Today is World Day Against Cyber Censorship. In a world of anonymous commenting, pirated movies, and 4chan, some may ask, what is cyber censorship? It manifests itself in a variety of forms, and this week The New York Times and others highlighted the removal of certain censorships that prohibited technology companies from exporting their products and services to Sudan, Iran, and Cuba.
If you happened to catch the news stories, you would have seen this couched as the "lifting of certain sanctions" against these countries. The removal of such sanctions ostensibly allowed tech companies like Microsoft, Yahoo, and Twitter to begin offering locally customized versions of their services in these markets.
It would be logical to assume then that a person going online in one of these countries would have previously been unable to access Hotmail or send their latest Tweet off into the cloud. However, this is not actually the case and that should come as no surprise to anyone who recalls the State Department asking Twitter to delay scheduled maintenance last summer during the Iranian election. The nature of the internet is such that if an online product is publicly available on the web, anyone can access it from any location. That is, as long as their government or internet service provider does not censor the content, in the more palpable form of "cyber censorship" that many of us initially conjure up when we hear the term.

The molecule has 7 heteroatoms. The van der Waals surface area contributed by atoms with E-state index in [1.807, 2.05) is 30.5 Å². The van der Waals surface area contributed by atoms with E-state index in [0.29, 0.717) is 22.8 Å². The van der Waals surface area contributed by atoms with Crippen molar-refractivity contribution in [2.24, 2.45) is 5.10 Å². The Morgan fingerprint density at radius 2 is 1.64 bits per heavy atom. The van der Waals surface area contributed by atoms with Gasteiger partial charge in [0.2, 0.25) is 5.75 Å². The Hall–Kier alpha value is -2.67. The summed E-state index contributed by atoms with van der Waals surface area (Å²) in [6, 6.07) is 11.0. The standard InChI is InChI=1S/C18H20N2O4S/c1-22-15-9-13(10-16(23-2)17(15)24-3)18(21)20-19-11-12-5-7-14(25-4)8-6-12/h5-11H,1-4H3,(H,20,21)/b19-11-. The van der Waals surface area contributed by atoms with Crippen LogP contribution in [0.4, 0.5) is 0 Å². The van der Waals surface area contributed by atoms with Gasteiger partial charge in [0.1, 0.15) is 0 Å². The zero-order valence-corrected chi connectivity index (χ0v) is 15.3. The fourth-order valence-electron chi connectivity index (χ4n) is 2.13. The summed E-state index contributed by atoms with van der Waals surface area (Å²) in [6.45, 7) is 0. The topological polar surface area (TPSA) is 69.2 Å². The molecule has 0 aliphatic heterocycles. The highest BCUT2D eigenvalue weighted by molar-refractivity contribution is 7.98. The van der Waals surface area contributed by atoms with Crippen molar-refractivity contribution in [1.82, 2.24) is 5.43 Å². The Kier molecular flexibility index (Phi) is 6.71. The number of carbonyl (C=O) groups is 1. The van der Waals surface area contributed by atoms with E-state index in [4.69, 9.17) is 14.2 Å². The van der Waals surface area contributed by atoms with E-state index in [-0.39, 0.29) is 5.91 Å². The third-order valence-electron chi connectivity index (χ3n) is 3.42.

On World Day Against Cyber Censorship, it’s important for us to see beyond these more obvious forms of cyber censorship and also examine subtler manifestations that are evidenced in such moves by the U.S. government. By previously barring consumer web companies from customizing their already accessible online products for these regions, the U.S. government was implicitly depriving these citizens of the means of expression that could prove so valuable. While the Obama administration has now realized the national security gains to be had from relaxing certain censorship, we should not forget that this happened only after these tools had been mainstream for years and could have been more effectively used in a variety of conflict zones had they been tailored to the local region when it mattered.
This reality is only more heartbreaking on the eve of the highly controversial Sudanese election. With less than a month before polling begins, it’s unlikely that these platforms and services will be optimized for the small percentage of Sudanese civilians that could actually make use of them. Because of the quiet American cyber-censorship that has existed for years, activists and civil society members in Sudan will not have access to highly developed and optimized tools that could aid their efforts to form an effective democracy.
On World Day Against Cyber Censorship, let’s call for an end to the notion that any government, for any reason, can or should restrict the right of global citizens to communicate and access information. For whatever reason, to whatever end, access to communication tools are a fundamental human right.